CMS is reviewing Missouri’s new Medicaid licensure policy

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CMS has decided to review Missouri’s efforts to increase oversight of safety regulations related to abortion providers.


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The Centers for Medicare and Medicaid Services (CMS) is looking into Missouri’s new Medicaid rule, a spokesperson told The Missouri Times Thursday. 

“CMS evaluates all policies affecting the Medicaid program and is currently reviewing the new policy in Missouri,” the spokesperson said. 

New Medicaid regulations for abortion providers in Missouri took effect Wednesday, enacting requirements some said could potentially jeopardize funding for Planned Parenthood. 

Filed late last month, the emergency regulations tighten reporting requirements, allow state departments to work together to consider licensure, and enact new safety requirements. The rule expires on April 10, 2022. 

Under the new rules, the Department of Health and Senior Services (DHSS) can turn over its inspection records of abortion providers to the Department of Social Services (DSS). 

The Medicaid Audit and Compliance Unit then evaluates Medicaid eligibility for the provider, a change DHSS said would “increase further compliance with state and federal laws and regulations governing abortion facilities.”

“As a result, the Department of Health and Senior Services finds that there is a compelling governmental interest that requires an early effective date,” the notice read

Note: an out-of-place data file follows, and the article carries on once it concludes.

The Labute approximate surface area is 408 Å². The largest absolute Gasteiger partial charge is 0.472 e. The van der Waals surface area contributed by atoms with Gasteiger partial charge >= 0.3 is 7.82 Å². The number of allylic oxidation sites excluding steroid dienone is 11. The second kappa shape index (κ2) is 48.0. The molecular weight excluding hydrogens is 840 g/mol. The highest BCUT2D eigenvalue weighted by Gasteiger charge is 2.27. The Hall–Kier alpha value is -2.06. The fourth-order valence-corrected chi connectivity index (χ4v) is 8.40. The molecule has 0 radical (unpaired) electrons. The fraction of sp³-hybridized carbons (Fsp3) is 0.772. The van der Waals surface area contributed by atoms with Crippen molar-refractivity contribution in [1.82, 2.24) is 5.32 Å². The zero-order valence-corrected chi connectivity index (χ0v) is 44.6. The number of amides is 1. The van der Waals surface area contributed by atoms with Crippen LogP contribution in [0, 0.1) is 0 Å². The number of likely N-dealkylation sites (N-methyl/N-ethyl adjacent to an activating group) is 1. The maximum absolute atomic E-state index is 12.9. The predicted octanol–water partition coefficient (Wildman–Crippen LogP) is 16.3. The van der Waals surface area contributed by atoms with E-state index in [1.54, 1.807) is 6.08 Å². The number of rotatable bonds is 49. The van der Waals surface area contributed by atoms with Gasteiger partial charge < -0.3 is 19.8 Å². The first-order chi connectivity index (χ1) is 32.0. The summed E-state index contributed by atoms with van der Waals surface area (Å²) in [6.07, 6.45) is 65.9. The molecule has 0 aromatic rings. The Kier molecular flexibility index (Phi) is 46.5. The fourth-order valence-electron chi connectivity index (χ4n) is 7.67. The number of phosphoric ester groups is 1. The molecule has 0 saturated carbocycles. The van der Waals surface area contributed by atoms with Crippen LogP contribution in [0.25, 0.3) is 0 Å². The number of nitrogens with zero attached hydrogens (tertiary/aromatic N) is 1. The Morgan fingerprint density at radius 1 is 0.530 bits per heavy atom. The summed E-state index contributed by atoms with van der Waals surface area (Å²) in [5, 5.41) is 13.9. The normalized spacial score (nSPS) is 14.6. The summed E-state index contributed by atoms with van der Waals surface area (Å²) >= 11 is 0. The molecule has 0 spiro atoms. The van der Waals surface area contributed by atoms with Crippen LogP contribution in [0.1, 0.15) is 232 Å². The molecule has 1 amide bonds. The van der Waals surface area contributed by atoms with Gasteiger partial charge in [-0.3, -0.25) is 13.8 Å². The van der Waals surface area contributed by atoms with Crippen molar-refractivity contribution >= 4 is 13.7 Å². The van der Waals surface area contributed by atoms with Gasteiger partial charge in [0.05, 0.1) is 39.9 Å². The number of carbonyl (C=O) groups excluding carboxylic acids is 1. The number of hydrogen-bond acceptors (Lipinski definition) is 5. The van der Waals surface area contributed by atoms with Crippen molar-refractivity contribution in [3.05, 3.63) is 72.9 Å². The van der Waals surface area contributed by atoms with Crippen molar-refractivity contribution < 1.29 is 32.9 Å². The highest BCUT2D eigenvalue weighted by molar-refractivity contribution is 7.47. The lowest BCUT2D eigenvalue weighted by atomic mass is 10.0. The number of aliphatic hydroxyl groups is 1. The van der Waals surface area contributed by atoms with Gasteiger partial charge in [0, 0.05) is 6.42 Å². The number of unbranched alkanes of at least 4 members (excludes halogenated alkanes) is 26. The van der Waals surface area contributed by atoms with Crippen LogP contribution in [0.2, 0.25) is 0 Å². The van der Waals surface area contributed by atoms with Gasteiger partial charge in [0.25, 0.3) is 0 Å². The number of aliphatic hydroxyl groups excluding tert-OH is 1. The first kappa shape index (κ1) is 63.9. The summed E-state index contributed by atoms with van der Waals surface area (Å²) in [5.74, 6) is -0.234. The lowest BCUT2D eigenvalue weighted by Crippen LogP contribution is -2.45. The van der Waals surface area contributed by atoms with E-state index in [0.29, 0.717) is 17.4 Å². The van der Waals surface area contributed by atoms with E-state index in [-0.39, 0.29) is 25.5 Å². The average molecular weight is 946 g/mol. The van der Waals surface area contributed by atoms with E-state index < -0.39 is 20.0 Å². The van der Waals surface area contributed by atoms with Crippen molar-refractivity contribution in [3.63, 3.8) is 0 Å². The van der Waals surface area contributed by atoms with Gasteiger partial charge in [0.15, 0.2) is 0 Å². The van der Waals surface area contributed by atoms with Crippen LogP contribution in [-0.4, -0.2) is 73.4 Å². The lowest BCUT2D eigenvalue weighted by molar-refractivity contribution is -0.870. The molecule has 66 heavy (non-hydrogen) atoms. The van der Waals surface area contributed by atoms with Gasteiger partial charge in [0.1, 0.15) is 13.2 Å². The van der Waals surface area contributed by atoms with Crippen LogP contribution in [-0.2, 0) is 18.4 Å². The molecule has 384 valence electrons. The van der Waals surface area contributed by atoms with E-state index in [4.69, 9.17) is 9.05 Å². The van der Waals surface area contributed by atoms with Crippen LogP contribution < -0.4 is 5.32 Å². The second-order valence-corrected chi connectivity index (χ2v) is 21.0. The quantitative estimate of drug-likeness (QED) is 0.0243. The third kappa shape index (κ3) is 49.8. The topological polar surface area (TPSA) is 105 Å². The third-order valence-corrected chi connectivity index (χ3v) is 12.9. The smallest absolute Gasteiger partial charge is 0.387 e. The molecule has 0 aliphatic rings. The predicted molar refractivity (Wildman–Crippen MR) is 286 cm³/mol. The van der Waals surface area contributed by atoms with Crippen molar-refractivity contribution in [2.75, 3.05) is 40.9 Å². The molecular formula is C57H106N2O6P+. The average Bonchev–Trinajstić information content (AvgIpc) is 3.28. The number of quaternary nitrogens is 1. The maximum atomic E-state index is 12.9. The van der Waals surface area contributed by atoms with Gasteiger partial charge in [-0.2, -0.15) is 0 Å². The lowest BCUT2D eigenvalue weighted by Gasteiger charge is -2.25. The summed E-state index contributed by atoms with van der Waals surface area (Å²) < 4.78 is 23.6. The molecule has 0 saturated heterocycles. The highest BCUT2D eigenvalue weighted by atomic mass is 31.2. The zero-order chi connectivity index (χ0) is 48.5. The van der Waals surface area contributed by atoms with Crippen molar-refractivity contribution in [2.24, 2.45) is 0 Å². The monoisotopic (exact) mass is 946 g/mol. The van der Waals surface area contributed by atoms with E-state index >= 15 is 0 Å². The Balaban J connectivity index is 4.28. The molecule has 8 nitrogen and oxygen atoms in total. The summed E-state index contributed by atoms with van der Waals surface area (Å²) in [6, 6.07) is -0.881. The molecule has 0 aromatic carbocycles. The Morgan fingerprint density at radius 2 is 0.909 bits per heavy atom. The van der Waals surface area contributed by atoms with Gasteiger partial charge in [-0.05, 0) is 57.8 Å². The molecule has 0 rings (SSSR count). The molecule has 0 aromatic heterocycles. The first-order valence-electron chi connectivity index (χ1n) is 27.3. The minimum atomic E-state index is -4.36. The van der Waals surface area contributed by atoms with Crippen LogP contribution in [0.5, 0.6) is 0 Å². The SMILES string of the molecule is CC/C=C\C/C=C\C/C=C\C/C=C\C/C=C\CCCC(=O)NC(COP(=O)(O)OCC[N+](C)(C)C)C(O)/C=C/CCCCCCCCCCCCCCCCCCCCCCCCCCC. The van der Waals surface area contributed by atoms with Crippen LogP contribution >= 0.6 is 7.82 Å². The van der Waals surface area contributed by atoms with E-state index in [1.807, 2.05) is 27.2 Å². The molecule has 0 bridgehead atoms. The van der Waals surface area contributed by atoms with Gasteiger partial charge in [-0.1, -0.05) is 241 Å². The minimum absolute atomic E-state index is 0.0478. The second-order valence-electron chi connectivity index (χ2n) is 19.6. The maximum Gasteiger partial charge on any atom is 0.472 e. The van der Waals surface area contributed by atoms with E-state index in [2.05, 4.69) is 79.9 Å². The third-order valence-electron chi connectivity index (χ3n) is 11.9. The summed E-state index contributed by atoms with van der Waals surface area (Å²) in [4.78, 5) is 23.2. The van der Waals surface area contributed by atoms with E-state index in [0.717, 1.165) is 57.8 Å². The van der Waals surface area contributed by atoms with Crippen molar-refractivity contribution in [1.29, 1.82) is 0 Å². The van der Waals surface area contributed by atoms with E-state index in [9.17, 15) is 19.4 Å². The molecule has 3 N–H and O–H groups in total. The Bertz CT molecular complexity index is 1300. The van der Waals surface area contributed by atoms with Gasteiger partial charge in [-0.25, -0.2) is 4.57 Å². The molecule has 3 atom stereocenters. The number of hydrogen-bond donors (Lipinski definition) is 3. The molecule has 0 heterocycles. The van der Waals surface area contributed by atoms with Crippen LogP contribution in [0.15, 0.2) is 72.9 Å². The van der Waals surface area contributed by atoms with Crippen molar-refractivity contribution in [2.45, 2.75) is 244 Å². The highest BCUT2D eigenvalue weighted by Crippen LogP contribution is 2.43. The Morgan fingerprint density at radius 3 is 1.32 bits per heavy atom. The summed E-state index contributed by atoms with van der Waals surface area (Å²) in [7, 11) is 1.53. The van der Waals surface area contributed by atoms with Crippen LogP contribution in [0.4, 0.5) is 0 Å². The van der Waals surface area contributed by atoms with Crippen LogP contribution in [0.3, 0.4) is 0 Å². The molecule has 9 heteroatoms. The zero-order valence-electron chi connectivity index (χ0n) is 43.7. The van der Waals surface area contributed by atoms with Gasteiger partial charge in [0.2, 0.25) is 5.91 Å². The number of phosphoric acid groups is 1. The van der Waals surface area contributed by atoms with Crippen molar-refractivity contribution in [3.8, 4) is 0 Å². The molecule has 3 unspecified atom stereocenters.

The regulations also reinforce standards requiring providers to notify pathology labs of failed abortions within 24 hours, ensure all surgical tools are sterilized, perform pelvic exams on patients 72 hours before the procedure if medically necessary, and participate in yearly fire drills. 

Sen. Bill White, the Republican chair of the Senate Interim Committee on Medicaid Accountability and Taxpayer Protection, said the new regulations were based on recommendations from his committee that would allow DSS to deny or revoke licenses based on DHSS investigations rather than having to conduct their own reviews. 

The emergency rule was filed five days after the recommendation was unveiled.

“We say very general things, and the departments tighten them up and flush them out,” White told The Missouri Times. “The states are given the authority to establish standards for Medicaid providers and decide how to handle those that fail to keep them. These are very good rules.”

White, who also chairs the Joint Committee on Administrative Rules, said he did not believe the regulations put Missouri out of compliance with CMS or jeopardized any federal funding. 

However, representatives from Planned Parenthood of the St. Louis Region and Southwest Missouri (PPSLRSWMO) called on the Biden administration to intervene during a call with reporters Wednesday even though the new regulations will not impact Planned Parenthood’s services at this time. 


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